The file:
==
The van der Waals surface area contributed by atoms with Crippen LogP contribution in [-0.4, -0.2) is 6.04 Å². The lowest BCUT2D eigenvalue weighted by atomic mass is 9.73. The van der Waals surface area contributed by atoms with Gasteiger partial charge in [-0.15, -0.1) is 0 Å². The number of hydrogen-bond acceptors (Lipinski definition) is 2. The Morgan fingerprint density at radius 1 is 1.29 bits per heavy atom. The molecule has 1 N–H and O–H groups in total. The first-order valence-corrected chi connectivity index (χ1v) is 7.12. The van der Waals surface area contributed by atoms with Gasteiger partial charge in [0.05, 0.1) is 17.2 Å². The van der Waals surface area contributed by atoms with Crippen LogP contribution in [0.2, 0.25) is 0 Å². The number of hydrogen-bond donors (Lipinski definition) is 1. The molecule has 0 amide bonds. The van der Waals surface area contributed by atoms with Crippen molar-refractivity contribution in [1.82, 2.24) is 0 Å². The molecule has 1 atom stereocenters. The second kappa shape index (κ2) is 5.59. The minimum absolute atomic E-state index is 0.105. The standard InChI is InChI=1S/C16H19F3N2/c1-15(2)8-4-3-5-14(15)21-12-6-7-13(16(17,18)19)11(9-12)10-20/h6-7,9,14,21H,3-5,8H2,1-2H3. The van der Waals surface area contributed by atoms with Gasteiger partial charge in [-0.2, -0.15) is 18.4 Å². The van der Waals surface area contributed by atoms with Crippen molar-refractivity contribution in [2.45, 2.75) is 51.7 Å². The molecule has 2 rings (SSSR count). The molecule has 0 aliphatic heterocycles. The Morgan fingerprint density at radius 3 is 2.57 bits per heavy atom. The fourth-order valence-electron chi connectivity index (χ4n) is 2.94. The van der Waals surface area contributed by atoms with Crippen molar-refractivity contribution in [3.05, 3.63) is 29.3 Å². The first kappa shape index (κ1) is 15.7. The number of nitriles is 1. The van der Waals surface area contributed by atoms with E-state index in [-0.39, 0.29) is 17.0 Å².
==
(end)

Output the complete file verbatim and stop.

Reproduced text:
The van der Waals surface area contributed by atoms with Crippen LogP contribution in [-0.4, -0.2) is 6.04 Å². The lowest BCUT2D eigenvalue weighted by atomic mass is 9.73. The van der Waals surface area contributed by atoms with Gasteiger partial charge in [-0.15, -0.1) is 0 Å². The number of hydrogen-bond acceptors (Lipinski definition) is 2. The Morgan fingerprint density at radius 1 is 1.29 bits per heavy atom. The molecule has 1 N–H and O–H groups in total. The first-order valence-corrected chi connectivity index (χ1v) is 7.12. The van der Waals surface area contributed by atoms with Gasteiger partial charge in [0.05, 0.1) is 17.2 Å². The van der Waals surface area contributed by atoms with Crippen LogP contribution in [0.2, 0.25) is 0 Å². The number of hydrogen-bond donors (Lipinski definition) is 1. The molecule has 0 amide bonds. The van der Waals surface area contributed by atoms with Crippen molar-refractivity contribution in [1.82, 2.24) is 0 Å². The molecule has 1 atom stereocenters. The second kappa shape index (κ2) is 5.59. The minimum absolute atomic E-state index is 0.105. The standard InChI is InChI=1S/C16H19F3N2/c1-15(2)8-4-3-5-14(15)21-12-6-7-13(16(17,18)19)11(9-12)10-20/h6-7,9,14,21H,3-5,8H2,1-2H3. The van der Waals surface area contributed by atoms with Gasteiger partial charge in [-0.2, -0.15) is 18.4 Å². The van der Waals surface area contributed by atoms with Crippen molar-refractivity contribution in [2.45, 2.75) is 51.7 Å². The molecule has 2 rings (SSSR count). The molecule has 0 aliphatic heterocycles. The Morgan fingerprint density at radius 3 is 2.57 bits per heavy atom. The fourth-order valence-electron chi connectivity index (χ4n) is 2.94. The van der Waals surface area contributed by atoms with Crippen molar-refractivity contribution in [3.05, 3.63) is 29.3 Å². The first kappa shape index (κ1) is 15.7. The number of nitriles is 1. The van der Waals surface area contributed by atoms with E-state index in [-0.39, 0.29) is 17.0 Å².